Purple insects come to life. A mining crane slowly rises. Luminous clouds drift away.

In his ambitious, unsettling Broken Spectre, the Irish photographer Richard Mosse takes you straight to the unwell heart of Brazil’s rainforest ecocide

You may think you know about the poor state of the world’s ecosystem, but can you really feel that sickness deep within yourself yet?

Broken Spectre, Richard Mosse’s wildly ambitious new installation in London, gets you there, via a dense and unsettling mix of traditional documentary photography and cutting-edge scientific imaging technologies, taking you straight into the unwell heart of Brazil’s rainforest ecocide.

Mosse and his collaborators, the cinematographer Trevor Tweeten and the composer Ben Frost, have worked for five years to produce this comprehensive document of Amazonian destruction, surveying the culled rainforest – ravaged by monocultural farming and illegal mining and logging – from above, the exploited workers in dangerous camps, and the indigenous communities fighting to survive. Macroscopic views of insects and plant life are shown in vivid detail, sparkling in iridescent, ultraviolet hues.

Broken Spectre directly builds on Mosse’s previous projects: the other-worldly, pink infrared spectrums are here, like his explorations of war-torn Congo for the 55th Venice Biennale; as is the unsettling use of thermal imaging cameras, the focus of his 2016 work Heat Maps, which filmed in black and white the holding camps of refugees.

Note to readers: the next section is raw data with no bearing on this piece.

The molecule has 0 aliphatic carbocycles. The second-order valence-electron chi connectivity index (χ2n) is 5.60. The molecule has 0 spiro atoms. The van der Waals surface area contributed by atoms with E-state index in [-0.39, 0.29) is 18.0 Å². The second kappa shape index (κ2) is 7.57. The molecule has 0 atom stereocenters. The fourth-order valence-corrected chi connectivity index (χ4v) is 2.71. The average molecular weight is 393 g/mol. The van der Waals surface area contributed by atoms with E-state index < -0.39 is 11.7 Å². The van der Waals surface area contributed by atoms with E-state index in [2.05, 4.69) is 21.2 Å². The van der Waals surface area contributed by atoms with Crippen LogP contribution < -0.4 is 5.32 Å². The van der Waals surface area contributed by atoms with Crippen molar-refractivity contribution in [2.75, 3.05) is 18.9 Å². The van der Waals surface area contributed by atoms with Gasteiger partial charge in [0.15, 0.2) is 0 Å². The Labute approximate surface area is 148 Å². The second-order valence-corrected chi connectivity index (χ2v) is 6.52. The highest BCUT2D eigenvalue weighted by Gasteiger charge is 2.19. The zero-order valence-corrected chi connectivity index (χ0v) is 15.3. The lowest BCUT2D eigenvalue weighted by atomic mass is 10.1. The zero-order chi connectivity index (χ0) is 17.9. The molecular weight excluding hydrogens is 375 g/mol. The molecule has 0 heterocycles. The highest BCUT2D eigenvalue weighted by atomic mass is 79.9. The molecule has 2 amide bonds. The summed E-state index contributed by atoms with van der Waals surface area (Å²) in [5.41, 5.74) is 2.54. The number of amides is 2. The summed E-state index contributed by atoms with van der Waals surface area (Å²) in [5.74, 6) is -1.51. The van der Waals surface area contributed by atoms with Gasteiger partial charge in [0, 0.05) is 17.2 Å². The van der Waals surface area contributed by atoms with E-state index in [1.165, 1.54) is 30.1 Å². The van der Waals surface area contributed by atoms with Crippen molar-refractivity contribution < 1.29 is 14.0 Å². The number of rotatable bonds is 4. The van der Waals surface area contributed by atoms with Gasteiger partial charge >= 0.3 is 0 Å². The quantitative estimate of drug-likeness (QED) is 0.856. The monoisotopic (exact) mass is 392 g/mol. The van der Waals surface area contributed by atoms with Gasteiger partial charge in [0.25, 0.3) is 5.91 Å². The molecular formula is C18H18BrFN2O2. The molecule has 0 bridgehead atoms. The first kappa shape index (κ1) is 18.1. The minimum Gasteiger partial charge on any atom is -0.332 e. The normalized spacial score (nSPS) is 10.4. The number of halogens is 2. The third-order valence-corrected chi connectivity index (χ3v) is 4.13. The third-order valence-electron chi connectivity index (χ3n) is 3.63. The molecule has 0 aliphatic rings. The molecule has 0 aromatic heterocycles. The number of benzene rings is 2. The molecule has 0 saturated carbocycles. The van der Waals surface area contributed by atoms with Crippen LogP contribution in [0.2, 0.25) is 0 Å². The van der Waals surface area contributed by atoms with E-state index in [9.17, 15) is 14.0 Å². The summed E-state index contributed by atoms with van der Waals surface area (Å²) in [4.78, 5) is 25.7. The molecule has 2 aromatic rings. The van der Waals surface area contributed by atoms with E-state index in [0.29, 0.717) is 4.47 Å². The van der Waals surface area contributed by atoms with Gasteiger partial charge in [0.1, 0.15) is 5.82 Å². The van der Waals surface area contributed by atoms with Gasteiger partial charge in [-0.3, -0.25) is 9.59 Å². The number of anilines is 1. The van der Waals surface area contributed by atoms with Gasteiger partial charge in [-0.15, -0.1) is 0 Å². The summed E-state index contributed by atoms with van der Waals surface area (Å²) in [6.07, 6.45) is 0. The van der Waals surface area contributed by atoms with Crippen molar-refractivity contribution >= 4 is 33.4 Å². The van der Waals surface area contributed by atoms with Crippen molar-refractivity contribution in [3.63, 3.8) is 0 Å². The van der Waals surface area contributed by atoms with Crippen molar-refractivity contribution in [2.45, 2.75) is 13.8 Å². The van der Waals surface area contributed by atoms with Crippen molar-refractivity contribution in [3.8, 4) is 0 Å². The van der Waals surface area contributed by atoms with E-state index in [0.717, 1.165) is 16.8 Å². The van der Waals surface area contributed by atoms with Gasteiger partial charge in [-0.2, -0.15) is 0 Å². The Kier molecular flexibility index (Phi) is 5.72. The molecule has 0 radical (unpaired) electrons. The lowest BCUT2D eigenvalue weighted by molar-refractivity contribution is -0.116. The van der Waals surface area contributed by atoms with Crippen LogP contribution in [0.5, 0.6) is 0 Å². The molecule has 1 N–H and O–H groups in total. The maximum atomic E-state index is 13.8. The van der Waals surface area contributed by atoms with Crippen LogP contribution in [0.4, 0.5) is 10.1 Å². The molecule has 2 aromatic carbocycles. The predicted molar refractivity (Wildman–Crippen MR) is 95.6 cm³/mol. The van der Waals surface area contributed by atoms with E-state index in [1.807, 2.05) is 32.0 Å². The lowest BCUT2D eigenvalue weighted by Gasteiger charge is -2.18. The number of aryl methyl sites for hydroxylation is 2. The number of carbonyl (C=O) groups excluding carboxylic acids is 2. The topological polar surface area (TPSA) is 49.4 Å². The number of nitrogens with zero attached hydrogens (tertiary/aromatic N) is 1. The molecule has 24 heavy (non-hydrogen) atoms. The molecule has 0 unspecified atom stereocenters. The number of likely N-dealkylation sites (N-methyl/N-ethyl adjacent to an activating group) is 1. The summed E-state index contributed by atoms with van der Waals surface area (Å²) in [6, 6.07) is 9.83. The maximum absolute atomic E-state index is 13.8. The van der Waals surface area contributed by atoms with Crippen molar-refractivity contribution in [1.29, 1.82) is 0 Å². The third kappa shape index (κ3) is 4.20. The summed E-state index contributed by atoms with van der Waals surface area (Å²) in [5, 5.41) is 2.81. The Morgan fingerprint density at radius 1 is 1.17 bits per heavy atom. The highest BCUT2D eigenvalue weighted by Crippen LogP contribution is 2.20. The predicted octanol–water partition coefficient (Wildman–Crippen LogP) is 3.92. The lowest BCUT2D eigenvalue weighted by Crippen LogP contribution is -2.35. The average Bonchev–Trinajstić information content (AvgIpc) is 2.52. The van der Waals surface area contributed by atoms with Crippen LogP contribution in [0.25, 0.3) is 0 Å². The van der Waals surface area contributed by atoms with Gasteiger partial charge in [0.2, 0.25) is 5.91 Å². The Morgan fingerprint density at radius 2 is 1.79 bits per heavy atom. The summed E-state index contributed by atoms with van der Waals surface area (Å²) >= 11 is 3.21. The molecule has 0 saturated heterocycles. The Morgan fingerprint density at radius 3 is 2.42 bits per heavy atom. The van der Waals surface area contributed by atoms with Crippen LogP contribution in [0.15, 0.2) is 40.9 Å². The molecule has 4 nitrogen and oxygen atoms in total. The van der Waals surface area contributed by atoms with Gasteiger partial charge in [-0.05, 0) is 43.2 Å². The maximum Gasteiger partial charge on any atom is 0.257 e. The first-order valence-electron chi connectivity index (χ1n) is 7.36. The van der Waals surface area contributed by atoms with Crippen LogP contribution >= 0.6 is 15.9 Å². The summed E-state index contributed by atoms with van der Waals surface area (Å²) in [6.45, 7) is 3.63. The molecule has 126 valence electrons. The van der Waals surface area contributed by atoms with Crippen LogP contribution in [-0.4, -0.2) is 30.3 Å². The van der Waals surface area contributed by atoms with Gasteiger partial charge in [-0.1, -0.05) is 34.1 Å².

Richard Mosse notes that ”the scale of this catastrophe frequently unfolds in ways that are too vast to comprehend, too minute to perceive, and too normalised to see”. By using these imaging techniques, he can “overcome the inherent challenges of representing climate change to make visible the world’s most crucial ecological war zone”.

The exhibit opens with rooms of large photographic prints, which dazzle both in their visual intensity and explanatory texts, highlighting the deeply layered research and science involved in the work.

But the images serve both as precursor and warning for the main event: an immersive 70-minute nonlinear film, which projects on a huge, multipanelled screen running across the length of a room.

We see flashes of tender-hearted moments with a farming family who use slash-and-burn farming techniques. A trio of horse riders gallop through the dense canopy, with Kurosawa-like martial drumbeats, before their path opens into a newly cleared wasteland. An eerie low-angle camera shot from the prow of a boat drifts towards a half-submerged church in a man-made lake. Miles of cattle ranches where rainforest once stood flow into the slaughterhouse itself. Purple insects come to life. A mining crane slowly rises. Luminous clouds over the infrared barren landscapes slowly pan away.

Mosse’s show presents a rare unity of aesthetic process and layered messaging. As you drill down, every aspect of the work amplifies the story. Any problems you experience with this exhibit won’t be with the quality of the artist’s execution of his work, but rather with the truths he has revealed.

Broken Spectre is at 180 The Strand, London, until December 18

Chris Maddaloni

Chris Maddaloni

Chris Maddaloni is Head of Video at The Irish Times